Active Surveillance Better than Surgery or Radiation Therapy for Men at Low Prostate Cancer Risk

Active Surveillance Better than Surgery or Radiation Therapy for Men at Low Prostate Cancer Risk

Men with localized prostate cancer may want to consider active surveillance over surgery or radiation therapy, suggests a study by Tennessee’s Vanderbilt University Medical Center .

The study, “Association Between Radiation Therapy, Surgery, or Observation for Localized Prostate Cancer and Patient-Reported Outcomes After 3 Years,” appeared in the Journal of the American Medical Association. It compared the outcomes and adverse effects of traditional prostate cancer treatments, such as radical prostatectomy and external beam radiation therapy (EBRT), against active surveillance.

The population-based study involved 2,550 men diagnosed with localized prostate cancer who had been treated with radical prostatectomy, EBRT or active surveillance, and were followed for three years.

Researchers found that erectile dysfunction and urinary incontinence were more common in men treated with surgery than with either radiation therapy or active surveillance. Interestingly, patients treated surgically had fewer urinary irritative symptoms, such as weak urine stream or urinary frequency, than those put under active surveillance.

Three-year survival from prostate cancer was exceeded 99 percent regardless of treatment, and none of the options prevented the men from performing daily activities or having enough energy. According to researchers, this suggests that active surveillance may be a viable alternative to either surgery or radiation therapy given the potentially negative side effects of conventional treatment.

“Patients who were treated with surgery or radiation had side effects while those who were managed with active surveillance, for the most part, did quite well,” Daniel Barocas, MD, MPH, associate professor of urologic surgery at Vanderbilt, said in a press release. “It is best to avoid treatment if you have a prostate cancer that is safe to observe. This is why most doctors recommend ‘active surveillance’ for low-risk cancers.”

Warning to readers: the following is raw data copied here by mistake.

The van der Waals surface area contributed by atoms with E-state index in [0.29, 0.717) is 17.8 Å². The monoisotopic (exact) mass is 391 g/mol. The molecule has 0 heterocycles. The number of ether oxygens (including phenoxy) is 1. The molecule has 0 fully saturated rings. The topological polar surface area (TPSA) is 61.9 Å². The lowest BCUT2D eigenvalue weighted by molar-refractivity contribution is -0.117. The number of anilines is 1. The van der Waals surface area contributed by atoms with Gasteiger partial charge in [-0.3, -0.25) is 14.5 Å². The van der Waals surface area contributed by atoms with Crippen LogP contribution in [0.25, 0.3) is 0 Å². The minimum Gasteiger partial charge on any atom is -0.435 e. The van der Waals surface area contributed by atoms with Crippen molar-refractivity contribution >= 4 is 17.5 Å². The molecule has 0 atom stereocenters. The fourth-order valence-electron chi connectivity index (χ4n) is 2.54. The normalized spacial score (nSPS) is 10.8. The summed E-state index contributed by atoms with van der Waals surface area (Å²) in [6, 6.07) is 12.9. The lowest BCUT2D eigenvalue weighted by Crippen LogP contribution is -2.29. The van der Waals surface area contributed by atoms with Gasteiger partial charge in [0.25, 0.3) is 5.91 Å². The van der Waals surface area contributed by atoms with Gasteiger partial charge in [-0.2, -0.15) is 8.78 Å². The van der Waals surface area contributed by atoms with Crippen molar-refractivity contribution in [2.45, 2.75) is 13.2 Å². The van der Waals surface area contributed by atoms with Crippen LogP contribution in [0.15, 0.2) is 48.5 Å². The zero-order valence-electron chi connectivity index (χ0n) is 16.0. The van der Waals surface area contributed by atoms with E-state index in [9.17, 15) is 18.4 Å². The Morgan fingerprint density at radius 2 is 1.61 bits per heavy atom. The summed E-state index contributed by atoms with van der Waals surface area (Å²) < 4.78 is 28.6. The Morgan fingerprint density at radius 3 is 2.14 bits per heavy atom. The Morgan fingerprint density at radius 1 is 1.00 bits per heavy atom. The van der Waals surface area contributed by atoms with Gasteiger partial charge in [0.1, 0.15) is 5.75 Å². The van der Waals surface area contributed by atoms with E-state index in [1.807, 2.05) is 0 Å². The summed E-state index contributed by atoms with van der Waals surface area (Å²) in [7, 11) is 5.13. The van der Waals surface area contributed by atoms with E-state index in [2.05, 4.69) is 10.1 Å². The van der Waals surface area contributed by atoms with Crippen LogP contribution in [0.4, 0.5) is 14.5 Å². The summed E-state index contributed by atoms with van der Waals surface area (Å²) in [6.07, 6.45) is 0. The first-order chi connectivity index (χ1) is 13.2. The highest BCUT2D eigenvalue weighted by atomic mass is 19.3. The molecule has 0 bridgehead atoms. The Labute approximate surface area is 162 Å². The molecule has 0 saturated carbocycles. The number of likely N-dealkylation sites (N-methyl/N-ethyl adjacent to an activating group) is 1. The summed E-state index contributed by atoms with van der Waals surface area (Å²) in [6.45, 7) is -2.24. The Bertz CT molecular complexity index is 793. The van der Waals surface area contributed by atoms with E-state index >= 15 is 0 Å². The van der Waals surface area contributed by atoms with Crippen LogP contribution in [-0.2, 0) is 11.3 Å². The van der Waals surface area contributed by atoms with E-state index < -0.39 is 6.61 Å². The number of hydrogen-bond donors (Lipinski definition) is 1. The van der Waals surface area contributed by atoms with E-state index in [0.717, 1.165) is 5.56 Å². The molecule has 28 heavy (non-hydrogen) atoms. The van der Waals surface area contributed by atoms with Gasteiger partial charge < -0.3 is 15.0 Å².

While active surveillance did not lead to worse outcomes after three years, the researchers cautioned that prostate cancer tends to be slow-growing and that further studies, up to 10 years in length, are needed in order to determine differences in mortality.

“This study shows that, despite technological advances in the treatment of prostate cancer, both surgery and radiation still have negative effect on quality of life,” said co-author David Penson, MD, MPH, and urology professors Paul V. Hamilton, MD, and Virginia E. Howd.

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James Frederick is a practicing Physician Associate (PA-C, MMSc) who studied at Yale University. He also has a bachelor’s degree in creative writing and English Literature from the University of Colorado. He specializes in writing medical content that is approachable, readable and enjoyable. He has a strong background in research, physiology, pharmacotherapy, emergency medicine and critical care medicine. In his free time, he enjoys spending time camping and traveling with his wife and dog.
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3 comments

  1. Lawrence Glickman says:

    Once again I have to voice my opposition to this study and the point of view that promotes “watchful waiting”. This theory is based on percentages and 5 year or less survival rates. It is also based on quality of life issues based on old fashioned surgery and radiation. The reality is that the cancer is not going away by “watching it”. Can any Doctor promise that there will not be metastases during the “watchful waiting” period? Obviously not. In addition the small lesions discovered during this time period are excellent candidates for the new “Focal” therapies such as limited cryo, Hifu, and the new Toookad system that has passed phase 3 FDA testing at Sloan Kettering. This method developed in Israel is on the verge of approval in Europe and the USA and is available in Mexico and does not use radiation, surgery or destructive chemotherapy. Gambling that there will be no metastases during a waiting period is today an unnecessary risk. Often patients are not informed of these new therapies. to conclude I am not a Doctor but an independent researcher to honor the death of my father over a tragic 13 year period with prostate cancer and the recovery of my brother by aggressive early treatment. He is 83 and plays tennis daily!

  2. Joe Zurawski says:

    One very important item studies like this seem to ignore is the fact that while the PCa is under surveillance it is growing. Consequently when the time comes to undergo treatment it is significantly more difficult with lesser chances of success and greater chances of complications and side effects.

  3. ralph Rousseau says:

    at 80 (in June) I ‘passed’ all tests -“CLEAR” – MRI-CT-Biopsy-PetScans (2 types)- last 3 years but numbers keep climbing- (now 33.)No symptions – except frequent(3-4)night urinations – which I’ve done for over 25 years – Whats What??

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